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Portland Head Light | by Me in ME
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Portland Head Light

Yesterday we paid another visit to Portland Head Light with more visitors from NY. It was late in the day and good light. This is a panorama of three images made using Photoshop Elements 10.

It is located in Cape Elizabeth south of Portland, Maine.

  

Portland Head Light is an historic lighthouse in Cape Elizabeth, Maine. The light station sits on a head of land at the entrance of the primary shipping channel into Portland Harbor, which is within Casco Bay in the Gulf of Maine. Completed in 1791, it is the oldest lighthouse in the state of Maine. The light station is automated, and the tower, beacon, and foghorn are maintained by the United States Coast Guard, while the former lighthouse keepers' house is a maritime museum within Fort Williams Park.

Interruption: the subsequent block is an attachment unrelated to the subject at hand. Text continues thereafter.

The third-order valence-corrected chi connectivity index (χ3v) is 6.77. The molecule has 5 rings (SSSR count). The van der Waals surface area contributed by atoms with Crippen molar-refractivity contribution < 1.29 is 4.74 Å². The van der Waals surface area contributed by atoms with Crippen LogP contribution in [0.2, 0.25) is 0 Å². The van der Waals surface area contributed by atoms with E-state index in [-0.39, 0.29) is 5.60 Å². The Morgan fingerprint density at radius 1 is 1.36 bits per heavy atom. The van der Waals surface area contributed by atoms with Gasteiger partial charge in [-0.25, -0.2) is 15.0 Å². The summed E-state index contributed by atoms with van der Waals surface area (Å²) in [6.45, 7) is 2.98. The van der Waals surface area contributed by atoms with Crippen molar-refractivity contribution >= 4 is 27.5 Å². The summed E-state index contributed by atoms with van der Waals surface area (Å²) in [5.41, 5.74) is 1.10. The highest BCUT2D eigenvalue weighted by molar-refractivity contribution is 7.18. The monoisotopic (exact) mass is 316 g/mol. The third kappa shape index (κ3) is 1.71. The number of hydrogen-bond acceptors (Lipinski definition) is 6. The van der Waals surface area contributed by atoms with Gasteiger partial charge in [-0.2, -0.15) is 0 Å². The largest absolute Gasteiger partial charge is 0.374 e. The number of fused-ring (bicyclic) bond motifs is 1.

Construction began in 1787 at the directive of George Washington, and was completed on January 10, 1791. Whale oil lamps were originally used for illumination. In 1855, following formation of the Lighthouse Board, a fourth-order Fresnel lens was installed; that lens was replaced by a second-order Fresnel lens, which was replaced later by an aero beacon in 1958. That lens was updated with an DCB-224 aero beacon in 1991.

Original Fresnel lens

 

In 1787, while Maine was still part of the state of Massachusetts, George Washington engaged two masons from the town of Portland, Jonathan Bryant and John Nichols, and instructed them to take charge of the construction of a lighthouse on Portland Head. Washington reminded them that the early government was poor, and said that the materials used to build the lighthouse should be taken from the fields and shores, which could be handled nicely when hauled by oxen on a drag. The original plans called for the tower to be 58 feet tall. When the masons completed this task they climbed to the top of the tower and realized that it would not be visible beyond the headlands to the south, so it was raised approximately 20 feet. [Wikipedia]

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Taken on November 18, 2015